To study possible associations and assess the impact of socio-demographic, quality-of-life and coping factors on the severity of Crohn’s disease patients in Israel.
Consecutive Crohn’s disease patients undergoing clinical follow-up at the Inflammatory Bowel Diseases Clinic completed the following questionnaires: SF-36 quality-of-life, Ways of Coping, and socio-demographic details. Crohn’s disease severity was measured by Harvey-Bradshaw Index (HBI) expanded to include pharmaceutical and surgical therapies as well as medical and surgical hospitalization information. Based on these data, a multifactorial model was built using multivariate linear regression.
There were altogether 192 patients: 81 (42.2%) men (age 36.8 ± 14.5 years, disease duration 11.4 ± 8.6 years, education 13.7 ± 2.7 years, HBI 7.6 ± 4.9) and 111 (57.8%) women (age 41.4 ± 15.6*, duration 14.0 ± 9.3*, education 14.2 ± 2.8, HBI 8.4 ± 4.8; *p < 0.05 vs. men). The multifactorial model showed the following significant predictors of disease severity: age (beta = −0.250, p = 0.006), number of children (beta = 0.245, p = 0.008), SF-36 General Health score (beta = −0.378, p < 0.01), coping/sense of humor (beta = 0.209, p = 0.011), and coping/acceptance (beta = −0.183, p = 0.024). The model accounted for 29% of explained variance, with Adjusted R2 = 0.26. Gender, education and socio-economic status were not predictors of disease severity.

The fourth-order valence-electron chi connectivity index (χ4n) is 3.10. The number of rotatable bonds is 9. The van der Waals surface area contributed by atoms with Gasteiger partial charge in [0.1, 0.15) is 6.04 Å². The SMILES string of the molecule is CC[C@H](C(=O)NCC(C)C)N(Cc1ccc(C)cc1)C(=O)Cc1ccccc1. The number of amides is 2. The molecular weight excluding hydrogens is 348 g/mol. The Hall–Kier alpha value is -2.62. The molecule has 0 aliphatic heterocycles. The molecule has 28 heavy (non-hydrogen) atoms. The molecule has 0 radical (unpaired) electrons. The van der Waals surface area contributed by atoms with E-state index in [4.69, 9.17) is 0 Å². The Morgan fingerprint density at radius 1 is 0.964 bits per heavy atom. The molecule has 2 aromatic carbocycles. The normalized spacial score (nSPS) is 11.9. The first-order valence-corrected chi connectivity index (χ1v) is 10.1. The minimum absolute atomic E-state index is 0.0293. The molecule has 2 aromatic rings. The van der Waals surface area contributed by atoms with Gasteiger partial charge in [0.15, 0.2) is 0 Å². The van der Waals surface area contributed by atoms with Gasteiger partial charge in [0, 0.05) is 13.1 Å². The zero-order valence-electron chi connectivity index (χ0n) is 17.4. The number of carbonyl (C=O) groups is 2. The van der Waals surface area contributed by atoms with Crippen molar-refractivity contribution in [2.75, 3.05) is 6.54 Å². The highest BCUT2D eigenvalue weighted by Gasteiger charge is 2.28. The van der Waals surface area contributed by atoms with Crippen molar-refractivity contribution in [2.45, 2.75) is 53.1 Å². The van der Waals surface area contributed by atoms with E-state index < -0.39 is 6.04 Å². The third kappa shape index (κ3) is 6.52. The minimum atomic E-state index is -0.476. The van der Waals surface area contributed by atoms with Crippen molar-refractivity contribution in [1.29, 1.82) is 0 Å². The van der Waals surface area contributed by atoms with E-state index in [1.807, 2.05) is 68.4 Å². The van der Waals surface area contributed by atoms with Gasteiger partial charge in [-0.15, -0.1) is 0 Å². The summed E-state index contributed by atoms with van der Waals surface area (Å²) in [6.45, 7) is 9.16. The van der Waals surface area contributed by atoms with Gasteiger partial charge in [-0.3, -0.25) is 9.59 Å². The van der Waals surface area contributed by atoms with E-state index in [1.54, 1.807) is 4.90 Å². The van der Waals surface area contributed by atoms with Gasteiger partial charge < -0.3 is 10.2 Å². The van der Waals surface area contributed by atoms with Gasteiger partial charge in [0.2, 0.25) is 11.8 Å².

All of the indicated factors (age, family size, coping skills) had a significant effect on the severity of Crohn’s disease. In addition to prescribing medications, physicians should pay special attention to these factors as part of an overall management plan for their Crohn’s disease patients.
|State||Published - Nov 2014|